Idea #2: Request a 30, 60, or 90 Day Review

Look for feedback about how you are doing. Be prepared to ask questions about where the company is headed so that you can learn how to frame your value in terms the manager will understand. Provided that you get to spend 30 minutes or so with the manager, use this time to learn about his/her preferred methods of communication, current priorities, and challenges. Also ask questions that will help you understand how the perceive your work and what’s most important to them in terms of being successful in that job.

Idea #3: Plan Strategic “Fly-Bys”

One of my past managers would do what we called a “fly by”. He’d come out of a meeting with the board or a call with a client or partner and drop by to land a significant project on your lap. Not a lot of context. Not a lot of direction. Just, “hey can you start looking into this. It’s really important because…”. He nearly always got people to act because of the perceived importance.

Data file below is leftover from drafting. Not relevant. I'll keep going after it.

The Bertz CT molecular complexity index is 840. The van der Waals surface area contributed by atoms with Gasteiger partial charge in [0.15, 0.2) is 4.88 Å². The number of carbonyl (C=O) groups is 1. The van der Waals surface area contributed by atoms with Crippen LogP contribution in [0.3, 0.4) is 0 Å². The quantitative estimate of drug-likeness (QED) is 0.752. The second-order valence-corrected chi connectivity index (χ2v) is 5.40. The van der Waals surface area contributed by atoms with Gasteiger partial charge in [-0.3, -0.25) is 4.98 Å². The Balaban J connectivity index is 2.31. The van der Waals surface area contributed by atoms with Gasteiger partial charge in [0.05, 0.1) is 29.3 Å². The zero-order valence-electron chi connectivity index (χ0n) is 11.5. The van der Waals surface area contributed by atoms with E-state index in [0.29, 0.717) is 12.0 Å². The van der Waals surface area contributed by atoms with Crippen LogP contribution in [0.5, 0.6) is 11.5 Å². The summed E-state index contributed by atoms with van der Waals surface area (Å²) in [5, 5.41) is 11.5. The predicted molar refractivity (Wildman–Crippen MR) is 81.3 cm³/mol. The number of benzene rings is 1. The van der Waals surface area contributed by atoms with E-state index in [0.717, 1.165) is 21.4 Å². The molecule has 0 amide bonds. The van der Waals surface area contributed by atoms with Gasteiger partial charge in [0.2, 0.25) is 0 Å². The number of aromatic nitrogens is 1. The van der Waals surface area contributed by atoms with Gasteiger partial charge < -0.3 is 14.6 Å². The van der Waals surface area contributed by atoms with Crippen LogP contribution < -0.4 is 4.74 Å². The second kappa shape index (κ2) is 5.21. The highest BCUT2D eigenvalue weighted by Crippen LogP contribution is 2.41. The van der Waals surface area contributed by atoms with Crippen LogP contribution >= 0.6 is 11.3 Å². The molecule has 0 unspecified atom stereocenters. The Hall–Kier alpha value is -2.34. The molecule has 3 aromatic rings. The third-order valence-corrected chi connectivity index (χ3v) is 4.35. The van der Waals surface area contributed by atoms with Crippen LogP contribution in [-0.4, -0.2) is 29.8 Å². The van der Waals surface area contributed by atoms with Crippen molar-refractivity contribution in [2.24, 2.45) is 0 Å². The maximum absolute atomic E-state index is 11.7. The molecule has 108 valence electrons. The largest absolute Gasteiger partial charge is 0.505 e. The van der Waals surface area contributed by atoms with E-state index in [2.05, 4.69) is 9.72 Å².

Now, I’m not suggesting you try this directly on your boss, but why not drop by just to say “hi” and have a brief conversation? To prepare for this conversation, have one important topic at hand and be clear why it is important within the context of your organization. You could use this to frame an article you sent or to talk about a challenge you just overcame in a project that you think they should know about for some reason.

One topic that your manager will care about. Aim for a 3-5 minute conversation. Don’t sit down unless asked to do so. Just talk for a bit, make your point, get a bit of input, and then leave. If you develop a habit of doing this once every week or two, your manager will learn that you are going to share something relevant and you won’t take an unnecessary amount of their time in idle chit chat.